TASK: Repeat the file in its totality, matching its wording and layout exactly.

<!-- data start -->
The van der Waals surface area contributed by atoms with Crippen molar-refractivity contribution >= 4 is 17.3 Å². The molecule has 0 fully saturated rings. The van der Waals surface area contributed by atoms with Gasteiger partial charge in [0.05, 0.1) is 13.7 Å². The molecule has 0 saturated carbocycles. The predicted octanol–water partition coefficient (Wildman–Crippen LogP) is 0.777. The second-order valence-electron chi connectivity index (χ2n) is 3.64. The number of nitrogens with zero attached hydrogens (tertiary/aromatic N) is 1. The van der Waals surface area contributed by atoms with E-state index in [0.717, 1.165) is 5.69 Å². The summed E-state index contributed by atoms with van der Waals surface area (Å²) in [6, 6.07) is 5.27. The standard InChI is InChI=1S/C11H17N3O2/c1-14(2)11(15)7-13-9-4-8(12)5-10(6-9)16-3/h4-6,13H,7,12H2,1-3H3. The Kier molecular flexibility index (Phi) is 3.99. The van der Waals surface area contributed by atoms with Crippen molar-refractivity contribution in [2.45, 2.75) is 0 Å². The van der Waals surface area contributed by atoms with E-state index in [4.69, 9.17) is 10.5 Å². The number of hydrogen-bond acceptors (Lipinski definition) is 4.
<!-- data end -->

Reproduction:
The van der Waals surface area contributed by atoms with Crippen molar-refractivity contribution >= 4 is 17.3 Å². The molecule has 0 fully saturated rings. The van der Waals surface area contributed by atoms with Gasteiger partial charge in [0.05, 0.1) is 13.7 Å². The molecule has 0 saturated carbocycles. The predicted octanol–water partition coefficient (Wildman–Crippen LogP) is 0.777. The second-order valence-electron chi connectivity index (χ2n) is 3.64. The number of nitrogens with zero attached hydrogens (tertiary/aromatic N) is 1. The van der Waals surface area contributed by atoms with E-state index in [0.717, 1.165) is 5.69 Å². The summed E-state index contributed by atoms with van der Waals surface area (Å²) in [6, 6.07) is 5.27. The standard InChI is InChI=1S/C11H17N3O2/c1-14(2)11(15)7-13-9-4-8(12)5-10(6-9)16-3/h4-6,13H,7,12H2,1-3H3. The Kier molecular flexibility index (Phi) is 3.99. The van der Waals surface area contributed by atoms with Crippen molar-refractivity contribution in [2.45, 2.75) is 0 Å². The van der Waals surface area contributed by atoms with E-state index in [4.69, 9.17) is 10.5 Å². The number of hydrogen-bond acceptors (Lipinski definition) is 4.